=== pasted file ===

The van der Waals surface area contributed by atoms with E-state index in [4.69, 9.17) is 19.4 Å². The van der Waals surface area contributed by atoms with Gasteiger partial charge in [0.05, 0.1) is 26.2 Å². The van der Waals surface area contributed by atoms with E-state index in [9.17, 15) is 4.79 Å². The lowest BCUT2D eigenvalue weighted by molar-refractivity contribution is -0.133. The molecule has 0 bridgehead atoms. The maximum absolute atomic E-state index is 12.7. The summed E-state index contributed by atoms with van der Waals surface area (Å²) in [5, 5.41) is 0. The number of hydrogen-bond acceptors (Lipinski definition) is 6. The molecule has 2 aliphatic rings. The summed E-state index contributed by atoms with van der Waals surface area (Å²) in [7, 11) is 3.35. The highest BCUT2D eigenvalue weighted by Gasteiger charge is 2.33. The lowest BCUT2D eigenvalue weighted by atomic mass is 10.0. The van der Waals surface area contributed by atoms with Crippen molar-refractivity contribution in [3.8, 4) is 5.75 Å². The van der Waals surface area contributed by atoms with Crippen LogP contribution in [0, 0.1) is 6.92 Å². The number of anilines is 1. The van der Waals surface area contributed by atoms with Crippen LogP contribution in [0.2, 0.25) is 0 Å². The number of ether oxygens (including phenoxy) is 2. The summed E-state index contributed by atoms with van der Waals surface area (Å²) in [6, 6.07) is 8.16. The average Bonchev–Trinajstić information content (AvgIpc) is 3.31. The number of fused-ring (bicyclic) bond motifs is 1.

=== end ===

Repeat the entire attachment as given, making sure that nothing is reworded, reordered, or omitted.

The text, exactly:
The van der Waals surface area contributed by atoms with E-state index in [4.69, 9.17) is 19.4 Å². The van der Waals surface area contributed by atoms with Gasteiger partial charge in [0.05, 0.1) is 26.2 Å². The van der Waals surface area contributed by atoms with E-state index in [9.17, 15) is 4.79 Å². The lowest BCUT2D eigenvalue weighted by molar-refractivity contribution is -0.133. The molecule has 0 bridgehead atoms. The maximum absolute atomic E-state index is 12.7. The summed E-state index contributed by atoms with van der Waals surface area (Å²) in [5, 5.41) is 0. The number of hydrogen-bond acceptors (Lipinski definition) is 6. The molecule has 2 aliphatic rings. The summed E-state index contributed by atoms with van der Waals surface area (Å²) in [7, 11) is 3.35. The highest BCUT2D eigenvalue weighted by Gasteiger charge is 2.33. The lowest BCUT2D eigenvalue weighted by atomic mass is 10.0. The van der Waals surface area contributed by atoms with Crippen molar-refractivity contribution in [3.8, 4) is 5.75 Å². The van der Waals surface area contributed by atoms with Crippen LogP contribution in [0, 0.1) is 6.92 Å². The number of anilines is 1. The van der Waals surface area contributed by atoms with Crippen LogP contribution in [0.2, 0.25) is 0 Å². The number of ether oxygens (including phenoxy) is 2. The summed E-state index contributed by atoms with van der Waals surface area (Å²) in [6, 6.07) is 8.16. The average Bonchev–Trinajstić information content (AvgIpc) is 3.31. The number of fused-ring (bicyclic) bond motifs is 1.